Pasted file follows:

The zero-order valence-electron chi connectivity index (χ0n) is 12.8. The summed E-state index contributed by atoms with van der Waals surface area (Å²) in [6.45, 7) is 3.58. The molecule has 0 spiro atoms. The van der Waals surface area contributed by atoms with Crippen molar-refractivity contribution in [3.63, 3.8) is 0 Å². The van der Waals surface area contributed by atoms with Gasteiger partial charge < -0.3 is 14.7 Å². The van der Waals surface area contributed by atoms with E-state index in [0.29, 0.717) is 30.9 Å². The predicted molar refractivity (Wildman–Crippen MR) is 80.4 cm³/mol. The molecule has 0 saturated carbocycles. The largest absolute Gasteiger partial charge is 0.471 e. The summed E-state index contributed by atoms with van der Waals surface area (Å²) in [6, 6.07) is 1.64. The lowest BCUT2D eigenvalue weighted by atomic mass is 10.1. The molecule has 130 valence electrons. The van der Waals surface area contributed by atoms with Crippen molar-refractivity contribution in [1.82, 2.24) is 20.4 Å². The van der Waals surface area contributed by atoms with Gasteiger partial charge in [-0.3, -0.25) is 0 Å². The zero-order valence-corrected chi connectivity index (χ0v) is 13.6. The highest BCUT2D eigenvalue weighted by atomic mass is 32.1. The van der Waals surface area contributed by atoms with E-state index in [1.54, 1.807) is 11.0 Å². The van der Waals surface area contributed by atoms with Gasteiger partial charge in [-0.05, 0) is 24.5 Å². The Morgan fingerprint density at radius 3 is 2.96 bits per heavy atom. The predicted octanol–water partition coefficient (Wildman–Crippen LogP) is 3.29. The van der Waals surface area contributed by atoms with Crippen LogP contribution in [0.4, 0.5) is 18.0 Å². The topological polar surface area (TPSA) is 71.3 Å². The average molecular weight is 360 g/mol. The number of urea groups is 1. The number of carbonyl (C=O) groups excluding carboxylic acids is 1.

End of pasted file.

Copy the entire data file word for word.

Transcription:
The zero-order valence-electron chi connectivity index (χ0n) is 12.8. The summed E-state index contributed by atoms with van der Waals surface area (Å²) in [6.45, 7) is 3.58. The molecule has 0 spiro atoms. The van der Waals surface area contributed by atoms with Crippen molar-refractivity contribution in [3.63, 3.8) is 0 Å². The van der Waals surface area contributed by atoms with Gasteiger partial charge < -0.3 is 14.7 Å². The van der Waals surface area contributed by atoms with E-state index in [0.29, 0.717) is 30.9 Å². The predicted molar refractivity (Wildman–Crippen MR) is 80.4 cm³/mol. The molecule has 0 saturated carbocycles. The largest absolute Gasteiger partial charge is 0.471 e. The summed E-state index contributed by atoms with van der Waals surface area (Å²) in [6, 6.07) is 1.64. The lowest BCUT2D eigenvalue weighted by atomic mass is 10.1. The molecule has 130 valence electrons. The van der Waals surface area contributed by atoms with Crippen molar-refractivity contribution in [1.82, 2.24) is 20.4 Å². The van der Waals surface area contributed by atoms with Gasteiger partial charge in [-0.3, -0.25) is 0 Å². The zero-order valence-corrected chi connectivity index (χ0v) is 13.6. The highest BCUT2D eigenvalue weighted by atomic mass is 32.1. The van der Waals surface area contributed by atoms with E-state index in [1.54, 1.807) is 11.0 Å². The van der Waals surface area contributed by atoms with Gasteiger partial charge in [-0.05, 0) is 24.5 Å². The Morgan fingerprint density at radius 3 is 2.96 bits per heavy atom. The predicted octanol–water partition coefficient (Wildman–Crippen LogP) is 3.29. The van der Waals surface area contributed by atoms with Crippen LogP contribution in [0.4, 0.5) is 18.0 Å². The topological polar surface area (TPSA) is 71.3 Å². The average molecular weight is 360 g/mol. The number of urea groups is 1. The number of carbonyl (C=O) groups excluding carboxylic acids is 1.